The response of the House of Bishops of the Episcopal Church ‘to questions and concerns raised by our Anglican Communion partners’ gives encouragement to members of Changing Attitude and our brothers and sisters in Integrity, representing LGBT people in many parts of our Communion.
The Revd Colin Coward, Director of Changing Attitude England, said:
“With our partners in Integrity, Changing Attitude is working towards the ending of all discrimination and prejudice against lesbian, gay, bisexual and transgendered (LGBT) people. This includes the official recognition of liturgies for the blessing of Civil Partnerships in church and an end to discrimination against the selection and training of LGBT people at every level of lay and ordained ministry. In England this will mean an end to the “don’t ask, don’t tell” policy still applied to clergy by many bishops, an end to LGBT Christians living dishonestly and in fear of being open, and an end to clergy and bishops living in the closet.
“There is good news in the House of Bishops’ response as well as some disappointment for LGBT Anglicans. The House has reconfirmed the call on bishops to exercise restraint by not consenting to the consecration of any candidate to the episcopate whose manner of life presents a challenge to the wider church and have pledged as a body not to authorize public rites for the blessing of same-sex unions. The bishops have fulfilled the request made by the Primates in Dar es Salaam. If conservatives continue to press for the exclusion of the Episcopal Church, transgress Provincial boundaries and decide not to attend the Lambeth Conference in 2008, they will take responsibility for provoking a tear in the Anglican Communion and will have withdrawn from the our fellowship.
“Nine years ago when resolution 1.10 was passed at the Lambeth Conference 1998, a process was set in motion which will eventually transform the place of LGBT people in every Province of the Anglican Communion. The conservative minority have continually stated that such a thing as homosexuality was not known in Africa and other parts of the Communion and acceptance of homosexual relationships was contrary to the word of God and the tradition of the Church.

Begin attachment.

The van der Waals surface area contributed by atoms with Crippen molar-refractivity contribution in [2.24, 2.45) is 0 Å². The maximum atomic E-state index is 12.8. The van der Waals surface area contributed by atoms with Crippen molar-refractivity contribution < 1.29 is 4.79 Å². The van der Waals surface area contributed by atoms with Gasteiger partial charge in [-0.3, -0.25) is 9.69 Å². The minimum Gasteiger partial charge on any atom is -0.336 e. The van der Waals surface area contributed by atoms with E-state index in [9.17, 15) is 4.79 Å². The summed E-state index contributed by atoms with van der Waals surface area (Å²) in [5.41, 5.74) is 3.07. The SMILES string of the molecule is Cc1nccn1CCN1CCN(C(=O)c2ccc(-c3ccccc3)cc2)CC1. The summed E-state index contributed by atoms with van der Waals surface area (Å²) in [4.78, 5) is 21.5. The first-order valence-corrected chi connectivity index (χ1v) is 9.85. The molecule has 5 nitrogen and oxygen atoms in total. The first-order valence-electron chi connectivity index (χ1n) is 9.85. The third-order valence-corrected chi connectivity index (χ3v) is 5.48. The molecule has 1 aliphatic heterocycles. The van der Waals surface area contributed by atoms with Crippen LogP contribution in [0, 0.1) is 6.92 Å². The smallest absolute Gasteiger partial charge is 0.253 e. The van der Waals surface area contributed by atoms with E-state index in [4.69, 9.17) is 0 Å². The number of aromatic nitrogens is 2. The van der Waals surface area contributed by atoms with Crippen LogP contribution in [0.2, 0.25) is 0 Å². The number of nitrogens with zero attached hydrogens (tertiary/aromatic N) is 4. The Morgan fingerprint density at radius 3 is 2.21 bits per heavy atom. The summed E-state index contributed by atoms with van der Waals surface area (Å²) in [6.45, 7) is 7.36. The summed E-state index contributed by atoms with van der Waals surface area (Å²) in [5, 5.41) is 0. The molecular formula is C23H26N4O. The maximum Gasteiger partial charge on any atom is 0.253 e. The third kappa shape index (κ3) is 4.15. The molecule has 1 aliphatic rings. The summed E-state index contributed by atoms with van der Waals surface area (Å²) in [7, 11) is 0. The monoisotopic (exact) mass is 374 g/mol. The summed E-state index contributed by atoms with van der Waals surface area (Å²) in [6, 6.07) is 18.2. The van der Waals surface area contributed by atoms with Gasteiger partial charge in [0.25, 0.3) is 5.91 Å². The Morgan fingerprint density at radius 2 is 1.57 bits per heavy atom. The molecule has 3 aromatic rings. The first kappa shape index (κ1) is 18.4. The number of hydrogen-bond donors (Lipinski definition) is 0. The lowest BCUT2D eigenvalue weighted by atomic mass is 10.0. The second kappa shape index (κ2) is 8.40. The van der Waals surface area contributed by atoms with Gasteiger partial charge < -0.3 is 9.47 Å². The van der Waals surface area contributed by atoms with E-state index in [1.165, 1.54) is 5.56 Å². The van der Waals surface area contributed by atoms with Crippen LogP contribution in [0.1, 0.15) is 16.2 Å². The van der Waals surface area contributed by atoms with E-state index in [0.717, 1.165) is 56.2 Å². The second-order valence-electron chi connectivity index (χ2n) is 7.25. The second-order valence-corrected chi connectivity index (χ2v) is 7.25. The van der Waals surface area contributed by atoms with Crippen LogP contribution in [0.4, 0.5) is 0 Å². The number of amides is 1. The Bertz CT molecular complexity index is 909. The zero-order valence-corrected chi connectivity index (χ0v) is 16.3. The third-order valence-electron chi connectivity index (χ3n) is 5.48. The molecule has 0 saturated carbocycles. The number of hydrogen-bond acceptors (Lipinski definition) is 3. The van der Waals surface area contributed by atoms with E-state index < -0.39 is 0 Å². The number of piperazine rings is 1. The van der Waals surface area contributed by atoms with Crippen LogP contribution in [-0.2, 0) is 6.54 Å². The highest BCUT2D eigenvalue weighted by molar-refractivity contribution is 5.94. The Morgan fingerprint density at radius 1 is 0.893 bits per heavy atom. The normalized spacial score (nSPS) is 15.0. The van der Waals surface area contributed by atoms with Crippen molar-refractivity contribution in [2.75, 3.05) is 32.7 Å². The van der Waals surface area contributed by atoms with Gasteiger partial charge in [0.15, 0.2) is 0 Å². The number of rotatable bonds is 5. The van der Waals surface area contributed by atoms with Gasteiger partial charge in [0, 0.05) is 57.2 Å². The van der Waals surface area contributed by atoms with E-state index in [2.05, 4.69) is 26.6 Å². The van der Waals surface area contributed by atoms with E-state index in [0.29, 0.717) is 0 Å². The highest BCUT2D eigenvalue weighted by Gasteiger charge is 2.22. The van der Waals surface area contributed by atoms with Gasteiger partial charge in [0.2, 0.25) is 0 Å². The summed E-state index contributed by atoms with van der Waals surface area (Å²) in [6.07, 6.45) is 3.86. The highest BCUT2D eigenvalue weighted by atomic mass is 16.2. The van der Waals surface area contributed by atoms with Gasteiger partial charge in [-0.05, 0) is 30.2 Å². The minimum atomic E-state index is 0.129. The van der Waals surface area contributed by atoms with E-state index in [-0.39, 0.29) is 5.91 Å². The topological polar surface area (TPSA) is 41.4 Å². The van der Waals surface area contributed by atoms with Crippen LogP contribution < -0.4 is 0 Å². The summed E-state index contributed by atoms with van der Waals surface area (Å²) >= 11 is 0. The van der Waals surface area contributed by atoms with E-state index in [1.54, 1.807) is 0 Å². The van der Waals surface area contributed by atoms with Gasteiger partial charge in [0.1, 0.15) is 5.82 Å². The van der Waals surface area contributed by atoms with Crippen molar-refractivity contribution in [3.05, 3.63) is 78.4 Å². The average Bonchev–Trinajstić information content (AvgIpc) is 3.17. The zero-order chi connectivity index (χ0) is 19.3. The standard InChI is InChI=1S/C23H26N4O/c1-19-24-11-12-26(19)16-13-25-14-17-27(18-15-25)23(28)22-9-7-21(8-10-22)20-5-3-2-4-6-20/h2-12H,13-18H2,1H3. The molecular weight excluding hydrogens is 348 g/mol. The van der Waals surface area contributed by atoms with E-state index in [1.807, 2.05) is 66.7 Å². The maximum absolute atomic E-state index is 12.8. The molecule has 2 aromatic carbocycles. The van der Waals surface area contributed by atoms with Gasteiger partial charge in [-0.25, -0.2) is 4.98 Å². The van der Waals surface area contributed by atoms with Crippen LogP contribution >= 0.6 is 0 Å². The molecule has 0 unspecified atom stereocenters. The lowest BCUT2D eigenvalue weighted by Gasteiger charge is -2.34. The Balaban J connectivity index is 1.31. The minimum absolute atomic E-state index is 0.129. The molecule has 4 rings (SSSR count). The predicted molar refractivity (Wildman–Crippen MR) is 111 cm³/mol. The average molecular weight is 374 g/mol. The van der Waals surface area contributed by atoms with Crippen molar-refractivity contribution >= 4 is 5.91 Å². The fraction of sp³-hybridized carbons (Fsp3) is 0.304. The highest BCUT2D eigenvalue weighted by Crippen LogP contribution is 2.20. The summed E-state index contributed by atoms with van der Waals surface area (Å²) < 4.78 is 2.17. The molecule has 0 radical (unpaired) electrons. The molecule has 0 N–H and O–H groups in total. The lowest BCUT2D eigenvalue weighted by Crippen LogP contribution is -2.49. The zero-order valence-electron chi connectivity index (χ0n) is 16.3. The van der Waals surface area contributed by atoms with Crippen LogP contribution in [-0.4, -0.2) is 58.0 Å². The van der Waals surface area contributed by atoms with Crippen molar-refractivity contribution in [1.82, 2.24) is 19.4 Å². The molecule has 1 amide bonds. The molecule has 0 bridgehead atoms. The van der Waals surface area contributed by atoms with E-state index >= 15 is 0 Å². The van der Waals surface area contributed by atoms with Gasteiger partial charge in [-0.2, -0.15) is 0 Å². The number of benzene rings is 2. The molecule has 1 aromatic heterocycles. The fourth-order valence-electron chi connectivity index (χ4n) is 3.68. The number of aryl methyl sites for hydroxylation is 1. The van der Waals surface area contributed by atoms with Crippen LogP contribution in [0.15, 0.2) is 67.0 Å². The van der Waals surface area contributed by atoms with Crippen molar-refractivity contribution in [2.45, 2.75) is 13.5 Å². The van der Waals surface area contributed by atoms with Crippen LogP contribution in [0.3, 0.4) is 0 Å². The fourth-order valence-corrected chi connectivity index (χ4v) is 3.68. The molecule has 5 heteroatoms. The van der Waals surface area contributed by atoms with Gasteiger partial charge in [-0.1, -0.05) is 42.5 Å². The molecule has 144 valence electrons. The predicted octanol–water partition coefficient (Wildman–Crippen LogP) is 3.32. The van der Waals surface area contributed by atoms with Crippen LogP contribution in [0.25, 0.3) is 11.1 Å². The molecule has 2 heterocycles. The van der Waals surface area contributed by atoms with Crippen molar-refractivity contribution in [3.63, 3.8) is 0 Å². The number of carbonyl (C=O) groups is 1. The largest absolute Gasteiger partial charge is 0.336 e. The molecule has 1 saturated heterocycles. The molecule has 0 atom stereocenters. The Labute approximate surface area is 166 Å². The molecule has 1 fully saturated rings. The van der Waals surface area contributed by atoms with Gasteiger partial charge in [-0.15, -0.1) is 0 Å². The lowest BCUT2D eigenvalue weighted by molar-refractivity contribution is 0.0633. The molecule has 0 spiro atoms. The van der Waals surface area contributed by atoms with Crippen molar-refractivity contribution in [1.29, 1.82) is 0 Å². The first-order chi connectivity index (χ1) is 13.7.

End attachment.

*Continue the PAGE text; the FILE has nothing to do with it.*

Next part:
“Events in Nigeria and other Provinces have shown those of a conservative mindset that homosexual people are present in Anglican congregations in Africa, active in the life and ministry of our church. Their integrity and the stories they are beginning to tell to the Communion will help our church revise its understanding of homosexuality and lead to a reinterpretation of scripture and tradition.
“The bishops gathered at Canterbury in 1998, the Primates at Lambeth Palace in 2003, Dromantine in 2005 and Dar es Salaam in 2007 have repeatedly confirmed a commitment to a process of listening to the experience of LGBT people. The Episcopal Church has been criticised for short-circuiting the process and acting unilaterally rather than acknowledging mutual interdependence within the Communion. The process of listening to LGBT people is now an integral part of the work to which our Communion is committed. Changing Attitude acknowledges the contribution made by the Anglican Communion office in laying the foundation for this work, often against the determined resistance of certain Primates and Provinces.
“The bishops and Primates have acknowledged the need for ongoing study on questions of human sexuality. In making a commitment to listen and study they have set the Anglican Communion on a road towards the full inclusion of LGBT people. The end of the road will not be reached until every Province has listened and studied. The journey towards full inclusion will be long and tortuous, especially in countries with regimes where the penal code is harsh and social attitudes deeply hostile.
“Millions of LGBT people across the world live in fear for their lives and personal safety. This must be changed and transformed. With our brothers and sisters in Integrity, Changing Attitude will work towards an inclusive church in which the dignity of all people is respected, regardless of gender, sexual identity, ethnicity, caste, age, disability or economic status. We are preparing to witness together at the Lambeth Conference next year, bringing LGBT people from several Provinces to contribute our personal testimonies.”